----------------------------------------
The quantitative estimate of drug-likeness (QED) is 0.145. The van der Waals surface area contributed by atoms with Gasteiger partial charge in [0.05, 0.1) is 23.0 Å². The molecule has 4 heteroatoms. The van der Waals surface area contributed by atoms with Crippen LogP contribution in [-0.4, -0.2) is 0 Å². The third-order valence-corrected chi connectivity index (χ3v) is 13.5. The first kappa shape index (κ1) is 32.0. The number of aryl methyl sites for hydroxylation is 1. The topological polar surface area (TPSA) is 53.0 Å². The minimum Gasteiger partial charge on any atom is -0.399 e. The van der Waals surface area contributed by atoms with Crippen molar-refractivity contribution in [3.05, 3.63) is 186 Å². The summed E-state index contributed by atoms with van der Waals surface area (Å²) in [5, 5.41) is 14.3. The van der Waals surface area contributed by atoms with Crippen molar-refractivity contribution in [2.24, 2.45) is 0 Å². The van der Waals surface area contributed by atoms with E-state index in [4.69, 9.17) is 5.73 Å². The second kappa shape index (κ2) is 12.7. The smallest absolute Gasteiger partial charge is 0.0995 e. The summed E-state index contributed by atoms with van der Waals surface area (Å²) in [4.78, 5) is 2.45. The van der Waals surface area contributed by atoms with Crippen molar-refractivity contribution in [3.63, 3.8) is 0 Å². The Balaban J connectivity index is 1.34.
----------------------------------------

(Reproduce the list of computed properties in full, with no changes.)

The quantitative estimate of drug-likeness (QED) is 0.145. The van der Waals surface area contributed by atoms with Gasteiger partial charge in [0.05, 0.1) is 23.0 Å². The molecule has 4 heteroatoms. The van der Waals surface area contributed by atoms with Crippen LogP contribution in [-0.4, -0.2) is 0 Å². The third-order valence-corrected chi connectivity index (χ3v) is 13.5. The first kappa shape index (κ1) is 32.0. The number of aryl methyl sites for hydroxylation is 1. The topological polar surface area (TPSA) is 53.0 Å². The minimum Gasteiger partial charge on any atom is -0.399 e. The van der Waals surface area contributed by atoms with Crippen molar-refractivity contribution in [3.05, 3.63) is 186 Å². The summed E-state index contributed by atoms with van der Waals surface area (Å²) in [5, 5.41) is 14.3. The van der Waals surface area contributed by atoms with Crippen molar-refractivity contribution in [2.24, 2.45) is 0 Å². The van der Waals surface area contributed by atoms with E-state index in [4.69, 9.17) is 5.73 Å². The second kappa shape index (κ2) is 12.7. The smallest absolute Gasteiger partial charge is 0.0995 e. The summed E-state index contributed by atoms with van der Waals surface area (Å²) in [4.78, 5) is 2.45. The van der Waals surface area contributed by atoms with Crippen molar-refractivity contribution in [3.63, 3.8) is 0 Å². The Balaban J connectivity index is 1.34.